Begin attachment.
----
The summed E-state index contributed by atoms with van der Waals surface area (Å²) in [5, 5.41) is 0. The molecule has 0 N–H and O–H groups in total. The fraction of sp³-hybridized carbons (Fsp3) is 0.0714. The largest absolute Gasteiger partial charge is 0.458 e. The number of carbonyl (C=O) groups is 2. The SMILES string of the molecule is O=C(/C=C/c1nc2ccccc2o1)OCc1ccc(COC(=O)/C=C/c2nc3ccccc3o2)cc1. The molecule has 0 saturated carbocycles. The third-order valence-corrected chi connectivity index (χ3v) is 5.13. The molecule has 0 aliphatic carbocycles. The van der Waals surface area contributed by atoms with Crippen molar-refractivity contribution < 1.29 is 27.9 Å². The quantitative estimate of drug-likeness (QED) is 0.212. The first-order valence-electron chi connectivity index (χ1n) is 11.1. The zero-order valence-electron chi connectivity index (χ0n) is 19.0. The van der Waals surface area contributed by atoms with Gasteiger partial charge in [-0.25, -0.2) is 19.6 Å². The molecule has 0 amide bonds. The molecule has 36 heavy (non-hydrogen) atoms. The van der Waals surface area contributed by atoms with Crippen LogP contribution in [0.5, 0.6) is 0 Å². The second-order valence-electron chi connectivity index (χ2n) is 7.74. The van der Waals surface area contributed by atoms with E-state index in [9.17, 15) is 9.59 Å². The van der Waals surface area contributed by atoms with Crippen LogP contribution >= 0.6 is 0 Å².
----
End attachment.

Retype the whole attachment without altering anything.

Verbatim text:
The summed E-state index contributed by atoms with van der Waals surface area (Å²) in [5, 5.41) is 0. The molecule has 0 N–H and O–H groups in total. The fraction of sp³-hybridized carbons (Fsp3) is 0.0714. The largest absolute Gasteiger partial charge is 0.458 e. The number of carbonyl (C=O) groups is 2. The SMILES string of the molecule is O=C(/C=C/c1nc2ccccc2o1)OCc1ccc(COC(=O)/C=C/c2nc3ccccc3o2)cc1. The molecule has 0 saturated carbocycles. The third-order valence-corrected chi connectivity index (χ3v) is 5.13. The molecule has 0 aliphatic carbocycles. The van der Waals surface area contributed by atoms with Crippen molar-refractivity contribution < 1.29 is 27.9 Å². The quantitative estimate of drug-likeness (QED) is 0.212. The first-order valence-electron chi connectivity index (χ1n) is 11.1. The zero-order valence-electron chi connectivity index (χ0n) is 19.0. The van der Waals surface area contributed by atoms with Gasteiger partial charge in [-0.25, -0.2) is 19.6 Å². The molecule has 0 amide bonds. The molecule has 36 heavy (non-hydrogen) atoms. The van der Waals surface area contributed by atoms with Crippen LogP contribution in [0.5, 0.6) is 0 Å². The second-order valence-electron chi connectivity index (χ2n) is 7.74. The van der Waals surface area contributed by atoms with E-state index in [9.17, 15) is 9.59 Å². The van der Waals surface area contributed by atoms with Crippen LogP contribution >= 0.6 is 0 Å².